Must-Read: Ken Rogoff: Debt Overhangs
Must-Read: The very sharp Ken Rogoff calls for Europe to undertake The Acceptable Year of the Lord–cancel the debts, and redistribute the land:
A New Deal for Debt Overhangs?: “The International Monetary Fund’s acknowledgement that Greece’s debt is unsustainable could prove to be a watershed moment…:
…There have been basically three schools of thought…. The… troika… holds that the eurozone’s debt-distressed periphery… requires strong policy discipline to prevent a short-term liquidity crisis from morphing into a long-term insolvency problem… bridge loans… giving them time to fix their budget problems and undertake structural reforms…. A second school of thought also portrays the crisis as a pure liquidity problem, but views long-term insolvency as an outside risk…. The problem is not that the debt of countries on the eurozone’s periphery is too high, but that it has not been allowed to rise nearly high enough…. Northern Europe could easily have solved the problem by co-signing periphery debt…. The periphery countries should then have been permitted not only to roll over their debt, but also to engage in full-on countercyclical fiscal policy for as long as their national governments deemed necessary…. The eurozone suffered a crisis of competence, not a crisis of confidence…. In fact, piling loans atop already-high debt burdens in the eurozone’s periphery entailed a significant gamble, particularly as the crisis erupted….
A third point of view is that, given the massive financial crisis, Europe’s debt problem should have been diagnosed as an insolvency problem from the start, and treated with debt restructuring and forgiveness, aided by moderately elevated inflation and structural reform…. National governments would have had to use taxpayer funds to recapitalize northern European banks–especially in France and Germany–that lent too much to the periphery. And transfers would have been needed to recapitalize the periphery banks. But at least then the public would have understood… reality…. Debt restructuring would have given Europe the reset it needed. Yes, there would have been risks, as IMF chief economist Olivier Blanchard has pointed out, but running those risks would have been well worth it….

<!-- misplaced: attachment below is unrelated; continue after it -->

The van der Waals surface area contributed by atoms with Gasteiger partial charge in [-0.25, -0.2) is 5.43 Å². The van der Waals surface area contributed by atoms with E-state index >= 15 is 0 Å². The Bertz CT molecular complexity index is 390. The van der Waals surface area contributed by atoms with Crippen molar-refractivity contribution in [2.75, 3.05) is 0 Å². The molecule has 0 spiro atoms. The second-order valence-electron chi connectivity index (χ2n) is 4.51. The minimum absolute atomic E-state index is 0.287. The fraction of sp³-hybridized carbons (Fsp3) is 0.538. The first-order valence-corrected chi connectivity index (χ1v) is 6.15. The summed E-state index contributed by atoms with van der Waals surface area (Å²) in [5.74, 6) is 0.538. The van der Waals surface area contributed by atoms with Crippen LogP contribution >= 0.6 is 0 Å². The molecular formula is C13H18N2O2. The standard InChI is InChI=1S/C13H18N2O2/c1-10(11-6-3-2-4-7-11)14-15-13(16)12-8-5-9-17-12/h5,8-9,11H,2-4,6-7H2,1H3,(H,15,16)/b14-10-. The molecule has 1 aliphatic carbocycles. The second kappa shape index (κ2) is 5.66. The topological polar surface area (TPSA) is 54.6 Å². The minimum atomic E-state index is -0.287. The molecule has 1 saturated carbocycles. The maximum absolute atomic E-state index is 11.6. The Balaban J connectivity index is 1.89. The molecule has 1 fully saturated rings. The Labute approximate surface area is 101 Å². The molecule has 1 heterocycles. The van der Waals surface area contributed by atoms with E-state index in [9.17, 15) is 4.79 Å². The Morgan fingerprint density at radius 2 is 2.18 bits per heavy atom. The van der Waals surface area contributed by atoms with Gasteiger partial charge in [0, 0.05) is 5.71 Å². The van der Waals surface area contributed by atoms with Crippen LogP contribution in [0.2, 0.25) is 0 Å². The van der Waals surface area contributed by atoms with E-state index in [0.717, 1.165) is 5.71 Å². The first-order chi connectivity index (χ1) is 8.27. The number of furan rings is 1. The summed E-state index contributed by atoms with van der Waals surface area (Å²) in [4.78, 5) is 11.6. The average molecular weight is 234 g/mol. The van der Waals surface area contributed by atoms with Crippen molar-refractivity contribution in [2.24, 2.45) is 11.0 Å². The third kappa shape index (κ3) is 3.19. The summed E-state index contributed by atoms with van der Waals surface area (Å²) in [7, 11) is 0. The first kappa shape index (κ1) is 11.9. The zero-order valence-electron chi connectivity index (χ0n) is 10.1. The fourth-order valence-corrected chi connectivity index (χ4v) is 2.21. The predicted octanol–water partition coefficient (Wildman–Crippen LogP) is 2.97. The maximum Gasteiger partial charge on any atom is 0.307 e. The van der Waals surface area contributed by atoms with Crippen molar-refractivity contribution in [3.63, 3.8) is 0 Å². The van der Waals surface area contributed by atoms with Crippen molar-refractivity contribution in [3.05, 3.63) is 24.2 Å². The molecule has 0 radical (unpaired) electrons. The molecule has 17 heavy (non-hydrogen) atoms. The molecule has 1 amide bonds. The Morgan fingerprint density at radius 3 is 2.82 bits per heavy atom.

Europe’s experience ought to spur a full rethink of the global system for administering sovereign bankruptcies. That could mean bringing back older IMF proposals for a sovereign bankruptcy mechanism, or finding ways to institutionalize the Fund’s recent stance on Greek debt. There is no free lunch in Europe, and there never was; but there are much better ways to deal with unsustainable debt.
I must say I do not really see why Rogoff insists that there has to be a choice between position (2) which he scorns and position (3) which he embraces. When the world returns–if it ever does–to a regime in which the safe interest rate is greater than the growth rate of the economy, there may well have to be hard decisions made about the necessity for debt writedowns and financial repression to deal with genuine insolvency problems. But as long as the interest rate r is and is expected to be less than the growth rate g, there is no such necessity. Better (as the Syriza government of Greece found) to focus on flows and restoring full employment now than on writing down debt stocks that have little impact in the short run.